Mental Health/Wellness

The USO Aims to Heal the Mind, Body and Soul

Earlier this month, the USO opened a second Warrior and Family Center in the D.C. area. The first one is located on Fort Belvoir in Northern Virginia and the second has now opened at Naval Support Activity Bethesda, in Maryland, outside the doors of Walter Reed National Military Medical Center. The goal of these facilities is to provide a home away from home for military families and wounded who are recovering nearby; as well as a place for other military members and their families serving in the area to take a break and relax. The USO has designed and created a relaxing facility that addresses major areas of recovery aside from the obviously physical ones.

The USO Warrior and Family Center at Bethesda is a 16,000 (+) square foot facility that “provides space for USO programs and activities that support the following key components to the USO’s continuum of care: physical health and recreation, family strengthening, positive behavior health, education, employment and community reintegration.” Elaine Rogers, USO DC-Metro President, is extremely excited about what this facility will bring to the Walter Reed Community. “We will be able to provide a whole treatment philosophy right outside the doors of the one of the largest hospitals treating our wounded warriors and their families.” This sentiment was relayed over and over again through the day, from each of the speakers present. “To be able to get away in the midst of it all to such a beautiful, peaceful and comfortable place, right here on campus. This is more than just nice to have, it is an essential part of recovery,” Admiral James Winnefeld, Jr., Vice Chairman of the Joint Chiefs of Staff said.

Those that have experienced what the USO has to offer echoed the Vice Chairman’s words. Army Staff Sgt, Nathan Toews, his parents and his new finance were filled with love for what the USO had given them during Toews’ recovery. Toews’ father, in the Air National Guard, and his mother, couldn’t always be with their son during his recovery. The USO stepped in to the fill gaps, and Toews’ spoke specifically of events such as regular poker nights as something that made the difference for him. “You have to just get out there. I couldn’t sit and think about what had already happened. I just had to move forward,” Toews said. There’s a certain amount of your own innate being that goes into your recovery, but Toews made it clear that what he received from the USO played a huge role even still. Toews tells me that if everyone that is recovering can experience what he did it would go a long way towards their recovery.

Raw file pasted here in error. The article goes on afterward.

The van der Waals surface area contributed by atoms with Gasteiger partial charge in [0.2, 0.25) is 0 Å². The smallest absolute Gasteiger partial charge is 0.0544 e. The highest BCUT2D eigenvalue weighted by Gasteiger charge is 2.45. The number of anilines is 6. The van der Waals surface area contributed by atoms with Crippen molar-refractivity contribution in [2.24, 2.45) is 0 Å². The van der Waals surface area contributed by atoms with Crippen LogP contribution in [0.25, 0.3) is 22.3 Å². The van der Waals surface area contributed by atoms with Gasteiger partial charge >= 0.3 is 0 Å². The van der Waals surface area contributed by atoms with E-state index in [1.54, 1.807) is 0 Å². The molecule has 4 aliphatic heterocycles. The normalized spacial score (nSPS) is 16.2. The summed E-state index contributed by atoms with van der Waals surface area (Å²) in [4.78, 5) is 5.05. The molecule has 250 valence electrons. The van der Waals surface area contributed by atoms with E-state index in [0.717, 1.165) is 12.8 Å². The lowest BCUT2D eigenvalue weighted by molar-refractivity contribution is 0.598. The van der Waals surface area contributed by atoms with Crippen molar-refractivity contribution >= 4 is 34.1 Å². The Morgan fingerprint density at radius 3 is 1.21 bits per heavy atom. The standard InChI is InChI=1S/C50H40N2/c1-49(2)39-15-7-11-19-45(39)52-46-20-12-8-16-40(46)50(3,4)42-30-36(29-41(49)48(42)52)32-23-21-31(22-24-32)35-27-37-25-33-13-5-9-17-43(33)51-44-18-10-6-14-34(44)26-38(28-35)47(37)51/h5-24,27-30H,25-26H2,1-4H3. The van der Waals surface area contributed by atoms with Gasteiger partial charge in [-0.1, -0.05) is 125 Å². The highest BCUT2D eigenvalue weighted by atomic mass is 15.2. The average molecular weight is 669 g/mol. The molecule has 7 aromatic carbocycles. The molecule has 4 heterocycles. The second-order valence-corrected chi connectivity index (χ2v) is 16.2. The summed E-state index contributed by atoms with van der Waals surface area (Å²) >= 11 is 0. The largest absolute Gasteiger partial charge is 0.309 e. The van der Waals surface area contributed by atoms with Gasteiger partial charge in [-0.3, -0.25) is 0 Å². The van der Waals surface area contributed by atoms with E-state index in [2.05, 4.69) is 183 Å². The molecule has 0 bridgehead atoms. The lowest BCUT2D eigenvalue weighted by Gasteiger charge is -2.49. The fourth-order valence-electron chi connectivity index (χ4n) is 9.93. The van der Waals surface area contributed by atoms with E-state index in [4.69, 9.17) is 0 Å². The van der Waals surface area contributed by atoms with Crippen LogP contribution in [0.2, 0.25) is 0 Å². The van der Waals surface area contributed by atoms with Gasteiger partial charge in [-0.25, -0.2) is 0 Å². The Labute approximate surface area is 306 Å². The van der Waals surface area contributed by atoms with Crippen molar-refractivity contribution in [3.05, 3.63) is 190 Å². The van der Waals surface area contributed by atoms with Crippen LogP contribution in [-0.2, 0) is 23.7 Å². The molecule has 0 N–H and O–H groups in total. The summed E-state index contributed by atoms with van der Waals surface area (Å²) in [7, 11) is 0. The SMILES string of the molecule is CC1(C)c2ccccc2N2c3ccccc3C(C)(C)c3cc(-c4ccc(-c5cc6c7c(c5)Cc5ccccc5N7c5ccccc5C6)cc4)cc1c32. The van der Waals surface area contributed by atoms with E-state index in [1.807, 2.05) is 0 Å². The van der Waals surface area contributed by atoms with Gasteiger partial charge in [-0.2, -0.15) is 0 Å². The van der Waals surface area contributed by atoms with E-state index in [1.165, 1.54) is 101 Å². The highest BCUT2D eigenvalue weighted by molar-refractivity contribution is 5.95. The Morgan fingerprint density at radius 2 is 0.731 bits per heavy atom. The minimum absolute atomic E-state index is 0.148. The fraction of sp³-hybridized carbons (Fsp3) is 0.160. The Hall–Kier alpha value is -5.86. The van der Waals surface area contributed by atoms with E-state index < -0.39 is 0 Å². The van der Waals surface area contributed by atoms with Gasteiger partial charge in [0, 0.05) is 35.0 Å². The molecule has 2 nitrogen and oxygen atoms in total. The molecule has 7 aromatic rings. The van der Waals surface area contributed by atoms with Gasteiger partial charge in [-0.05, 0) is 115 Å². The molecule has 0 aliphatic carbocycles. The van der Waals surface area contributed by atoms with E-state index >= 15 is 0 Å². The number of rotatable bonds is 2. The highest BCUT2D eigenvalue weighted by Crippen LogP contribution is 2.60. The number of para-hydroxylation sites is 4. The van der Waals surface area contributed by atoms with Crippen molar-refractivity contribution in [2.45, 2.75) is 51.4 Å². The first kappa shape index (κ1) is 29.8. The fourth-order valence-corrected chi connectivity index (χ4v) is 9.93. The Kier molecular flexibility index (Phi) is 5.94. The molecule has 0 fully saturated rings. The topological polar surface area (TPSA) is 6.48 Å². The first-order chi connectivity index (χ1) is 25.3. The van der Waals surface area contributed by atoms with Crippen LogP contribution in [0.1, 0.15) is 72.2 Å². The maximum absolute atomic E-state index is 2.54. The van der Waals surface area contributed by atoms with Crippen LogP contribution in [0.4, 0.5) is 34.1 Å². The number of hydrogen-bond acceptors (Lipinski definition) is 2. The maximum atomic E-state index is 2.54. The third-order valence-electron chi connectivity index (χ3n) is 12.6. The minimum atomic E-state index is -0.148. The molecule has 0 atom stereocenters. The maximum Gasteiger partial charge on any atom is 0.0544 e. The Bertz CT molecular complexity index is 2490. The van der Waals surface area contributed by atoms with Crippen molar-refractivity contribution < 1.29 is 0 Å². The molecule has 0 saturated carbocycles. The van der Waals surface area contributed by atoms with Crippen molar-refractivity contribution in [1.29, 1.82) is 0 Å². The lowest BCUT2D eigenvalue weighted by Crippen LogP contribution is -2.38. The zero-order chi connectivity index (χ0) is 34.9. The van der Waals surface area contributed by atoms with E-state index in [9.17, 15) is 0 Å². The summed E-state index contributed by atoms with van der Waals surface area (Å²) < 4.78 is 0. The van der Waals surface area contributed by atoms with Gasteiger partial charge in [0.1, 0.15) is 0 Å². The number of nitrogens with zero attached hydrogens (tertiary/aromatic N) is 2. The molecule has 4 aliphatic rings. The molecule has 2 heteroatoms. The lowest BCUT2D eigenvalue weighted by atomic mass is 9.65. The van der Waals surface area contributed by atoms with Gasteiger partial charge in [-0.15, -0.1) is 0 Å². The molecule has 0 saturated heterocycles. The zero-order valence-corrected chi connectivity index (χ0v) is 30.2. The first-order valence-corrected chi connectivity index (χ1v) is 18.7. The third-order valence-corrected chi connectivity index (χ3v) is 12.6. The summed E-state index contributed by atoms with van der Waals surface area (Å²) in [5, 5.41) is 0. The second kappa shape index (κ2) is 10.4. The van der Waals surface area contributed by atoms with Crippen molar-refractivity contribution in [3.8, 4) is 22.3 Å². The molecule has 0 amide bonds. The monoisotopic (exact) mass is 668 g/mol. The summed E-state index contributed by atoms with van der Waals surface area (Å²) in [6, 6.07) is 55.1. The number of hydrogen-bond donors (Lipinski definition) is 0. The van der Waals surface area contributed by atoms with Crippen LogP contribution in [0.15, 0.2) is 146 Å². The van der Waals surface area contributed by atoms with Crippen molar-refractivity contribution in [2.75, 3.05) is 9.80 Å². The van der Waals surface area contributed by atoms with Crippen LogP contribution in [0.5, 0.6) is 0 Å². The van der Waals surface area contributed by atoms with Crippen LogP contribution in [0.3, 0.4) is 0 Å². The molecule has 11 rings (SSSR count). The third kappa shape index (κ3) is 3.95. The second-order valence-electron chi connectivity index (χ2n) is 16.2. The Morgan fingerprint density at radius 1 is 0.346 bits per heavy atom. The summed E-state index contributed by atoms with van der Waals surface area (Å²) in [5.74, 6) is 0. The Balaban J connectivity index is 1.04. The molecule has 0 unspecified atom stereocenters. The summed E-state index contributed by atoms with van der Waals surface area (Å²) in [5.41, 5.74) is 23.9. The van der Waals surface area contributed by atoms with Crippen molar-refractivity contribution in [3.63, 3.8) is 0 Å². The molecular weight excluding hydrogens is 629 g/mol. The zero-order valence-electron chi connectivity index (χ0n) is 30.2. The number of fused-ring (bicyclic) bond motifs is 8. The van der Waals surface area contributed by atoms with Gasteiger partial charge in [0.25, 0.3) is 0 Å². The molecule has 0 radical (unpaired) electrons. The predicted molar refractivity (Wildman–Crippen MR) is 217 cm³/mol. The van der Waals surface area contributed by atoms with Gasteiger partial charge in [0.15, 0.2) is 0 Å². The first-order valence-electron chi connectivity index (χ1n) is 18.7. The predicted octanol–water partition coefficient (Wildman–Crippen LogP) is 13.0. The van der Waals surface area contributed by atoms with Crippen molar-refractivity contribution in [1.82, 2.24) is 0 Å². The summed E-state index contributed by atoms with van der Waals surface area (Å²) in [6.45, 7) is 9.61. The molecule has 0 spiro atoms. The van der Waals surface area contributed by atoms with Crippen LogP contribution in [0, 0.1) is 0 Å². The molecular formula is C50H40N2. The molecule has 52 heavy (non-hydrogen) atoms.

This is truly the aim of the USO, and what is becoming a universal truth within the community. It isn’t purely a physical recovery that leads to the best chances of a full recovery. It truly is a full scope recovery mission. By providing art therapy, classes in things like fly fishing, space to play and record various music and voice records, as well as a relaxing atmosphere for the injured and their families, this new building will play a large role in recovering from this war. There is no one single to heal, and the USO recognizes this. Even those who are not injured are weary; families have been stretched beyond normal means. They are welcome at these facilities too. All military members and their families can take advantage of what these facilities have to offer. As a military spouse myself, I wish one of these facilities could be attached to every single base or largely populated military area. If you are stationed in the D.C. or Virginia area I strongly urge you to come and check out one of these amazing facilities.

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1 thought on “The USO Aims to Heal the Mind, Body and Soul”

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